Since its inception in a small French town, “hypermarket” Carrefour, has transformed itself over 40 years into Europe’s most prolific retailer. Now globally, Carrefour has a presence in 26 countries, operating over 5,200 stores. By the summer of 2002, Carrefour boasted total sales of EUR53.9 billion. The company continues to expand internationally, but with further acquisitions comes the need for more funds. In order to finance this expansion, Carrefour finds itself in the position of needing to leverage a 10-year bond for debt financing of EUR750 million. Though investment bankers have recommended borrowing in British pounds sterling the company compares their Eurobond options across the EUR, GBP, CHF, and USD.
As Carrefour operates in a wide range of nations, it remains controlled in its management of exchange rate risk. They mediate the risk by operating mainly within the local economy of each country in which they operate. For example, they avoid outsourcing materials and instead source products domestically. Concerning any imported goods they need, Carrefour would choose to pursue forward contracts on that certain currency. This strategy has led to Carrefour hosting a high financial leverage ratio. This ratio is high because the company uses debt and other liabilities to fund its assets. Carrefour boasts a proportion of EUR8 billion in equity to EUR13.5 billion in borrowings, a strategy that is risky.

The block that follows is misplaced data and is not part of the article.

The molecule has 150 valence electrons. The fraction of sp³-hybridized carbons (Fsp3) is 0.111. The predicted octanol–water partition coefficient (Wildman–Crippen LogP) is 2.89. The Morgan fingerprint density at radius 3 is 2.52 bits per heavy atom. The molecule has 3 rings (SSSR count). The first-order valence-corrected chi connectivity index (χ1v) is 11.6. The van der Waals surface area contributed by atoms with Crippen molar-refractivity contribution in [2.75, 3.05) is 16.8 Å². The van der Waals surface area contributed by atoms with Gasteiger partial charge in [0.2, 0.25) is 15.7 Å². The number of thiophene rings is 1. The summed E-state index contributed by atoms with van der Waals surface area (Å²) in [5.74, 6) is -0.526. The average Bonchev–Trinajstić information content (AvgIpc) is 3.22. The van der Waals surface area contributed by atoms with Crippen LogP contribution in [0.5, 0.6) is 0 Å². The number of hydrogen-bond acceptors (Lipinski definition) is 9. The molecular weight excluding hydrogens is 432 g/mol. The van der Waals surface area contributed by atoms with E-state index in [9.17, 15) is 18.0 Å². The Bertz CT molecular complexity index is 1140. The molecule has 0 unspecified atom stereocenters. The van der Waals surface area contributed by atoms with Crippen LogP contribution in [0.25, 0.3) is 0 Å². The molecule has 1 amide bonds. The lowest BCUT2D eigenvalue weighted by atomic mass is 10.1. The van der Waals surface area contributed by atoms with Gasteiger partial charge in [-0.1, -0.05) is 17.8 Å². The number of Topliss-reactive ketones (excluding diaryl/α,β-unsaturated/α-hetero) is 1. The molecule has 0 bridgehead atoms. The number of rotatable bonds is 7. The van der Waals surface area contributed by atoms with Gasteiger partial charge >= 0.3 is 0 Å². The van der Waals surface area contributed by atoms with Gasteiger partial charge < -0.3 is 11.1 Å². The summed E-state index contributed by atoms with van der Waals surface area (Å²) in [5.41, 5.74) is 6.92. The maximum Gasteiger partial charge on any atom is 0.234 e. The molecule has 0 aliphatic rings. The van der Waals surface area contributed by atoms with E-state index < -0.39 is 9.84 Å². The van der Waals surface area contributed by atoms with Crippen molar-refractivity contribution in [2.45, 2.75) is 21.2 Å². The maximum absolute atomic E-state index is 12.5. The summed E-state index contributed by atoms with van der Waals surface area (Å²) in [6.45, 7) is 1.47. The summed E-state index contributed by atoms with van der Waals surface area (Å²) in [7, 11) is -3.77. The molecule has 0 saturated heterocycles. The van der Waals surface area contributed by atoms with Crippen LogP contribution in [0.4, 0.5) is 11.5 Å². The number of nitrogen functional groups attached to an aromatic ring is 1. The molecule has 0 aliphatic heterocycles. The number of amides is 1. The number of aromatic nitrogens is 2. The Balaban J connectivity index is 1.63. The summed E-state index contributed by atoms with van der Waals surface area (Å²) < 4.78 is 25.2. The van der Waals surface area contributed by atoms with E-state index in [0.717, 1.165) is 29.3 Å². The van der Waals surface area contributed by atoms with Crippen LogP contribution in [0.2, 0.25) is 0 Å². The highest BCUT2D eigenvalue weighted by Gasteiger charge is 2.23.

In determining which currency to choose for their debt financing, Carrefour must consider a number of factors including currency inflation, interest rates, and exchange rate environments. The first step taken is to convert the EUR750 million into each of the other respective currenc...